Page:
(Editor’s note: Okay planners … here’s one for the summer. This post about Rimini is the third of three travel posts about Italy. You can see Pt. 1 of “Searching for La Dolce Vita” here and Pt. 2 here.)
Inspired by Stanley Tucci’s “Searching For Italy” and a few recently read novels, my travels took me to a multiple dream destinations in Italy in late 2023 including Lake Garda, Bologna and Rimini.
Rimini is one of Italy’s most popular beach resorts on the Adriatic. Known for its 15-kilometer-long sandy beach and famous nightlife, Rimini attracts all ages, and I wasn’t sure it was really a place I wanted to spend time. (I’m not a lover of crowded beach resorts). Once again, the old adage “Don’t judge a book by its cover” came into play and I found myself enjoying the city.
*Please note I visited in September when the bulk of the tourists have gone home, July to early September may be a different story!
Rimini was founded in 268 BCE and has a surprising history from Roman times when it was the terminal for the Via Flaminia, a road from Rome to the Adriatic, to World War II when it was awarded a gold medal for valour for its civic resistance.
It is the birthplace of Frederico Fellini, the world-famous film director.
The sandy beach is a great place for swimming and soaking up the sun. There are plenty of sunbeds and umbrellas, for a price, if you want comfort and shade with a surfeit of beach facilities. The beach is broken into sections; each section having “clubs” with play areas for kids, changing rooms and lockers, showers and snack and beach bars. The beach still had lifeguards during September, so was very safe and the shallow warm water is great for children.
In the late afternoon onwards many of the beach bars have DJ’s and attract a different clientele with vibrant music and great cocktails. There’s nothing more enjoyable than to end the day with a cocktail in your hand and sand between your toes!
Old City Wander
Rimini Old City is a wonderful mix of history, beautiful buildings and numerous little stores to browse. In the centre you’ll find the Roman Arch of Augustus, one of the oldest surviving Roman arches; Piazza Cavour and Piazza Tre Martiri, both great places for people watching, and Piazza Tre Martiri also hosts a large market on Saturday.
Check out Nostrano, near Piazza Cavour for great local wines. Castel Sismondo, a 15th century castle, hosts markets and exhibitions. Towards the edge of the downtown area, you will find the Roman bridge, Ponte di Tiberio, which is still in use. Those Romans knew how to build to last! On the other side of the bridge there’s a lovely little neighbourhood known as Borgo San Giuliano, which was once a fishing village, and is now a picturesque area of colourful houses, street murals and cobbled streets to stroll.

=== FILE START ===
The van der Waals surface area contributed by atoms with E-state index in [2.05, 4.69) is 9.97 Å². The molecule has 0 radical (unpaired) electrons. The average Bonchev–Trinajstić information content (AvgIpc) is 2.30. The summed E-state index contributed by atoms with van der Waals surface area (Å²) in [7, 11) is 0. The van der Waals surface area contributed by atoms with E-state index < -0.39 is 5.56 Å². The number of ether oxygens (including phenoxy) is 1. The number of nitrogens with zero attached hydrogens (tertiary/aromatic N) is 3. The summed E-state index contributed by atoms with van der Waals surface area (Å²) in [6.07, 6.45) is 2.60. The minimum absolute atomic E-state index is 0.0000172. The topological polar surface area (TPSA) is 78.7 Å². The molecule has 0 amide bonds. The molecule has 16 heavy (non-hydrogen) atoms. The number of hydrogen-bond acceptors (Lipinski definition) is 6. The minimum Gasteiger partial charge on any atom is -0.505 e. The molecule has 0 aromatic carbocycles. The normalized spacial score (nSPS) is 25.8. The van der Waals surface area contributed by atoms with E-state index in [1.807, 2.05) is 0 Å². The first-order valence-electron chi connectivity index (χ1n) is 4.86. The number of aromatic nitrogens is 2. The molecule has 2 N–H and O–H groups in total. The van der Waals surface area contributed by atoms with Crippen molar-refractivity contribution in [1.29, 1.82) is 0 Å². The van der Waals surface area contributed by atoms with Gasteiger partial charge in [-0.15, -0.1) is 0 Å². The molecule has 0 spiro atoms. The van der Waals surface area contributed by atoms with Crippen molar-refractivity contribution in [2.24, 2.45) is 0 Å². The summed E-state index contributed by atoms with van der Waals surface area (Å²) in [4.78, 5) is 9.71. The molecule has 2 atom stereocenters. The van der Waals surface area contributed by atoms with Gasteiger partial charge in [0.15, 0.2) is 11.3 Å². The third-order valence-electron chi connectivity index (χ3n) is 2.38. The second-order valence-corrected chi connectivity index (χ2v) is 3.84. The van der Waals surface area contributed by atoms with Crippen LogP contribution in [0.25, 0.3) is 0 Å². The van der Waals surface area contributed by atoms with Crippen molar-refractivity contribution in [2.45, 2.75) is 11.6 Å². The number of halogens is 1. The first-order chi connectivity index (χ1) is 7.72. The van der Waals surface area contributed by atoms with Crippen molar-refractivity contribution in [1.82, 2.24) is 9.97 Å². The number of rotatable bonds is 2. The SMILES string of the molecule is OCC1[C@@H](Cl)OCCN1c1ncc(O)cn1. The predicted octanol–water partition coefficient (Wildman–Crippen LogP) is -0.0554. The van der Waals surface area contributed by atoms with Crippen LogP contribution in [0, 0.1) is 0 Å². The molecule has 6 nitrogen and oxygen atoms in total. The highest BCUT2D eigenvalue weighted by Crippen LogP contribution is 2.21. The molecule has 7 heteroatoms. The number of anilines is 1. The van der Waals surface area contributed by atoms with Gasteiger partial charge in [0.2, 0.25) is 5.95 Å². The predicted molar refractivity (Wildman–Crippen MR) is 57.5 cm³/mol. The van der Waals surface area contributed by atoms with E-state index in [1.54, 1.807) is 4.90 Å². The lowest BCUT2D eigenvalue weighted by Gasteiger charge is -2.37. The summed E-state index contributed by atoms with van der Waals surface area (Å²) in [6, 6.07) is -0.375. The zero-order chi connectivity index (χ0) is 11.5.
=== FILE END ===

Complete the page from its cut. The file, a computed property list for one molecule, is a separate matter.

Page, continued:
The 55-metre high ferris wheel offers fabulous views over Rimini and the Adriatic … if you don’t mind heights.
The movie director Frederico Fellini is Rimini’s most popular son. The Oscar nominee and winner was famous between the 1950’s and 1970’s for the unique style of his movies. The museum explores his distinctive style and contribution to the movie industry.
One of the smallest countries in the world, at 61 square kilometers, San Marino is a tiny fortified city state and has a UNESCO listed capital of the same name. It’s easy to travel here by bus from Rimini or drive, although the capital is car-free. The old medieval town is a maze of cobbled streets and has views across the Italian countryside from the old walls and towers.
Santarcangelo di Romagna
Another charming large village, not far from Rimini, is Santarcangelo di Romagna. With its fortress (still a private home) and winding cobbled streets it is a delight to explore. You can visit some of the caves that are open to the public and check out the wonderful restaurants, stores and street art. In the summer the village hosts a theatre festival.
Where To Eat
This is Italy so you are spoiled for choice! In the historic downtown you will find fabulous restaurants and, of course, gelaterias on every corner. We loved Augusta Cucina e Cicchetto, which had a great menu, super roof terrace and catered for gluten free customers.
On the beach you can find some super cafés and bars with great beach vibes, I even found an English pub! The Rose and Crown dates back to 1964 and offers live music most nights. If you are a Brit and longing for a good British beer or cider this is the spot.
Where To Stay
Most hotels are found along the beach. We stayed in Hotel Galia Palace which was a great location for the beach. Rates start at about 79 euros per night though that goes up during high season. Be aware that this area is a bus ride or long walk from the city centre, where there are plenty of hotels.
Rimini is both a vibrant and historic town with pretty much something for everyone. 1.5 million tourists visit each year, so they know it’s a place with a lot to offer.
Photographer/writer Jackie Harding was born in the United Kingdom. As a long-time expat, she lived in Boston for 12 years and in the Netherlands for the past 10 years.
Trained as a nurse in the U.K., she worked for nine years in the United States as a special education teacher’s assistant. Since moving to the Netherlands, she has discovered writing and photography.
Contributing to Dispatches since 2016, Jackie has written about her travels around Europe as well as about expat life and issues.
She also covered the Women’s March Amsterdam.
She’s married to British businessman Martin Harding and is the mother of two international adult children.